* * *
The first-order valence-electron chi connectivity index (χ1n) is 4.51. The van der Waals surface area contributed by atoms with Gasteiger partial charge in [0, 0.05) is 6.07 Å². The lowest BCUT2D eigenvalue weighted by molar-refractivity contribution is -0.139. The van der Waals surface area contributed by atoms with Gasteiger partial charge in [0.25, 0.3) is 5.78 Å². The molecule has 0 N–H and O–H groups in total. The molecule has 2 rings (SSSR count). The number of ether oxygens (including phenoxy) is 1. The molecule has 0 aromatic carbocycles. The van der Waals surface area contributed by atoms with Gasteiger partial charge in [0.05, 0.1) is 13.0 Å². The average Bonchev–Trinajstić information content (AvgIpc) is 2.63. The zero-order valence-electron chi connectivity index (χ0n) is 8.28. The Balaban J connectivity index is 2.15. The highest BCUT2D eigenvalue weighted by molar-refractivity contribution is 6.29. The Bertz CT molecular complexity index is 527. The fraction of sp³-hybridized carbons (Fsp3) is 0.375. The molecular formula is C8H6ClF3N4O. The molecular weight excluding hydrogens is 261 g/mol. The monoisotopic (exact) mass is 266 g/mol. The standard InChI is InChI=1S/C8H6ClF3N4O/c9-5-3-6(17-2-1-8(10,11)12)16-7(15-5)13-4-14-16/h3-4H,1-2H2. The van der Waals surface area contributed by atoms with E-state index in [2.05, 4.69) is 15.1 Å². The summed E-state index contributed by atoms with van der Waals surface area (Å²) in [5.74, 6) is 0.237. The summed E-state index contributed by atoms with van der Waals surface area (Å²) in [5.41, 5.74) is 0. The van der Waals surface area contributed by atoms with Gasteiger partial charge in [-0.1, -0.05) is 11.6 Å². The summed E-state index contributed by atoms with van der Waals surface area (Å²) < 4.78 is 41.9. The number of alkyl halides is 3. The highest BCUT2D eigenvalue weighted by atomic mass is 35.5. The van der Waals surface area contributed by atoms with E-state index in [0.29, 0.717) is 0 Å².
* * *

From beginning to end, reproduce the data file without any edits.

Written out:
The first-order valence-electron chi connectivity index (χ1n) is 4.51. The van der Waals surface area contributed by atoms with Gasteiger partial charge in [0, 0.05) is 6.07 Å². The lowest BCUT2D eigenvalue weighted by molar-refractivity contribution is -0.139. The van der Waals surface area contributed by atoms with Gasteiger partial charge in [0.25, 0.3) is 5.78 Å². The molecule has 0 N–H and O–H groups in total. The molecule has 2 rings (SSSR count). The number of ether oxygens (including phenoxy) is 1. The molecule has 0 aromatic carbocycles. The van der Waals surface area contributed by atoms with Gasteiger partial charge in [0.05, 0.1) is 13.0 Å². The average Bonchev–Trinajstić information content (AvgIpc) is 2.63. The zero-order valence-electron chi connectivity index (χ0n) is 8.28. The Balaban J connectivity index is 2.15. The highest BCUT2D eigenvalue weighted by molar-refractivity contribution is 6.29. The Bertz CT molecular complexity index is 527. The fraction of sp³-hybridized carbons (Fsp3) is 0.375. The molecular formula is C8H6ClF3N4O. The molecular weight excluding hydrogens is 261 g/mol. The monoisotopic (exact) mass is 266 g/mol. The standard InChI is InChI=1S/C8H6ClF3N4O/c9-5-3-6(17-2-1-8(10,11)12)16-7(15-5)13-4-14-16/h3-4H,1-2H2. The van der Waals surface area contributed by atoms with E-state index in [2.05, 4.69) is 15.1 Å². The summed E-state index contributed by atoms with van der Waals surface area (Å²) in [5.74, 6) is 0.237. The summed E-state index contributed by atoms with van der Waals surface area (Å²) in [5.41, 5.74) is 0. The van der Waals surface area contributed by atoms with Gasteiger partial charge in [-0.1, -0.05) is 11.6 Å². The summed E-state index contributed by atoms with van der Waals surface area (Å²) < 4.78 is 41.9. The number of alkyl halides is 3. The highest BCUT2D eigenvalue weighted by atomic mass is 35.5. The van der Waals surface area contributed by atoms with E-state index in [0.29, 0.717) is 0 Å².